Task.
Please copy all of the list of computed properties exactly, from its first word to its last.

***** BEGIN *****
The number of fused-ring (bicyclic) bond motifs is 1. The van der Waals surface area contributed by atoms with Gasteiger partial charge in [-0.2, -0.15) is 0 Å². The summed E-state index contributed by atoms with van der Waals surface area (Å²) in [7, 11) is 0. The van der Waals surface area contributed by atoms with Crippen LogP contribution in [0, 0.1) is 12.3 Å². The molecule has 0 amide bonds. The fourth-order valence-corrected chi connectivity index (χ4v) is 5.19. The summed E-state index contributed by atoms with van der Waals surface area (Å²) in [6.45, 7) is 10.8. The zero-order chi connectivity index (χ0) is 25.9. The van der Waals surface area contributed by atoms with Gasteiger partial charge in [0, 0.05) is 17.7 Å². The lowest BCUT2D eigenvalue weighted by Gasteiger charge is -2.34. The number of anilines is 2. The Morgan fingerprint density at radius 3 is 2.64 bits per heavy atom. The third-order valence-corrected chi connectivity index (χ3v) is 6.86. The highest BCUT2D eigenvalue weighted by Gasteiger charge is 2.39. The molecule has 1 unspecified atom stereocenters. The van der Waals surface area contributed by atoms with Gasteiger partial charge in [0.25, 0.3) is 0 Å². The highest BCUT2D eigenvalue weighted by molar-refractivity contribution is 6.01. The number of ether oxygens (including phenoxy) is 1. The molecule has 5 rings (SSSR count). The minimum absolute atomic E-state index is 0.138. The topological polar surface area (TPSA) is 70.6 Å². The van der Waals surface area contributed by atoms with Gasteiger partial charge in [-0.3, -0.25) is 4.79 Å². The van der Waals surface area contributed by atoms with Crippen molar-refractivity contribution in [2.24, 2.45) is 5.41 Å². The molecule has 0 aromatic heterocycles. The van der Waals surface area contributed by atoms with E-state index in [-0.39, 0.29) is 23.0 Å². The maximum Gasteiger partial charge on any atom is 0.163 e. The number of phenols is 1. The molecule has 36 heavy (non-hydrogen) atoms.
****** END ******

The number of fused-ring (bicyclic) bond motifs is 1. The van der Waals surface area contributed by atoms with Gasteiger partial charge in [-0.2, -0.15) is 0 Å². The summed E-state index contributed by atoms with van der Waals surface area (Å²) in [7, 11) is 0. The van der Waals surface area contributed by atoms with Crippen LogP contribution in [0, 0.1) is 12.3 Å². The molecule has 0 amide bonds. The fourth-order valence-corrected chi connectivity index (χ4v) is 5.19. The summed E-state index contributed by atoms with van der Waals surface area (Å²) in [6.45, 7) is 10.8. The zero-order chi connectivity index (χ0) is 25.9. The van der Waals surface area contributed by atoms with Gasteiger partial charge in [0, 0.05) is 17.7 Å². The lowest BCUT2D eigenvalue weighted by Gasteiger charge is -2.34. The number of anilines is 2. The Morgan fingerprint density at radius 3 is 2.64 bits per heavy atom. The third-order valence-corrected chi connectivity index (χ3v) is 6.86. The highest BCUT2D eigenvalue weighted by Gasteiger charge is 2.39. The molecule has 1 unspecified atom stereocenters. The van der Waals surface area contributed by atoms with Gasteiger partial charge in [0.25, 0.3) is 0 Å². The highest BCUT2D eigenvalue weighted by molar-refractivity contribution is 6.01. The number of ether oxygens (including phenoxy) is 1. The molecule has 5 rings (SSSR count). The minimum absolute atomic E-state index is 0.138. The topological polar surface area (TPSA) is 70.6 Å². The van der Waals surface area contributed by atoms with Gasteiger partial charge in [-0.3, -0.25) is 4.79 Å². The van der Waals surface area contributed by atoms with Crippen molar-refractivity contribution in [2.24, 2.45) is 5.41 Å². The molecule has 0 aromatic heterocycles. The van der Waals surface area contributed by atoms with E-state index in [-0.39, 0.29) is 23.0 Å². The maximum Gasteiger partial charge on any atom is 0.163 e. The number of phenols is 1. The molecule has 36 heavy (non-hydrogen) atoms.